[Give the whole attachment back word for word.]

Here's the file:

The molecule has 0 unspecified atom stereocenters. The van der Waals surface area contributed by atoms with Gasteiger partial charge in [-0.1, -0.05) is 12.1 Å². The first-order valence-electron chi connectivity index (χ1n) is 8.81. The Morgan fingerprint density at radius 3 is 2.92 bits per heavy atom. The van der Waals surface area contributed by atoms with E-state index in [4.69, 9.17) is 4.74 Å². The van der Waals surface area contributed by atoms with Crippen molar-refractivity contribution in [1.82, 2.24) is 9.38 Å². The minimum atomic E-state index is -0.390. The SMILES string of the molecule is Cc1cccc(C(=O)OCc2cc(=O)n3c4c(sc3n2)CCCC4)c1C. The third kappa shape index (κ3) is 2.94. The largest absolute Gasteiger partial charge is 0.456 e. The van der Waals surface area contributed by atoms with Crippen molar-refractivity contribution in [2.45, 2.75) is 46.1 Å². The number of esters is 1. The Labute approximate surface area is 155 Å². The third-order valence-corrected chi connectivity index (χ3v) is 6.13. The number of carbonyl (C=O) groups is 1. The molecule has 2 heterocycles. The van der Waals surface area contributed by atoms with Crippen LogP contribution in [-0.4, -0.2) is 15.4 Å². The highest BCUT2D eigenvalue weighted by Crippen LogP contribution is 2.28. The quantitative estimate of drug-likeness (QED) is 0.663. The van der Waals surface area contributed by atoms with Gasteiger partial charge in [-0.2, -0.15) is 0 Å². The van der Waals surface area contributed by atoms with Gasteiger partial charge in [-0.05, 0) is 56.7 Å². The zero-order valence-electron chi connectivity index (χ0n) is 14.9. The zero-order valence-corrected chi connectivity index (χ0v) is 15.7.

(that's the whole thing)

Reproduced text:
The molecule has 0 unspecified atom stereocenters. The van der Waals surface area contributed by atoms with Gasteiger partial charge in [-0.1, -0.05) is 12.1 Å². The first-order valence-electron chi connectivity index (χ1n) is 8.81. The Morgan fingerprint density at radius 3 is 2.92 bits per heavy atom. The van der Waals surface area contributed by atoms with E-state index in [4.69, 9.17) is 4.74 Å². The van der Waals surface area contributed by atoms with Crippen molar-refractivity contribution in [1.82, 2.24) is 9.38 Å². The minimum atomic E-state index is -0.390. The SMILES string of the molecule is Cc1cccc(C(=O)OCc2cc(=O)n3c4c(sc3n2)CCCC4)c1C. The third kappa shape index (κ3) is 2.94. The largest absolute Gasteiger partial charge is 0.456 e. The van der Waals surface area contributed by atoms with Crippen molar-refractivity contribution in [2.45, 2.75) is 46.1 Å². The number of esters is 1. The Labute approximate surface area is 155 Å². The third-order valence-corrected chi connectivity index (χ3v) is 6.13. The number of carbonyl (C=O) groups is 1. The molecule has 2 heterocycles. The van der Waals surface area contributed by atoms with Crippen LogP contribution in [-0.4, -0.2) is 15.4 Å². The highest BCUT2D eigenvalue weighted by Crippen LogP contribution is 2.28. The quantitative estimate of drug-likeness (QED) is 0.663. The van der Waals surface area contributed by atoms with Gasteiger partial charge in [-0.2, -0.15) is 0 Å². The van der Waals surface area contributed by atoms with Gasteiger partial charge in [-0.05, 0) is 56.7 Å². The zero-order valence-electron chi connectivity index (χ0n) is 14.9. The zero-order valence-corrected chi connectivity index (χ0v) is 15.7.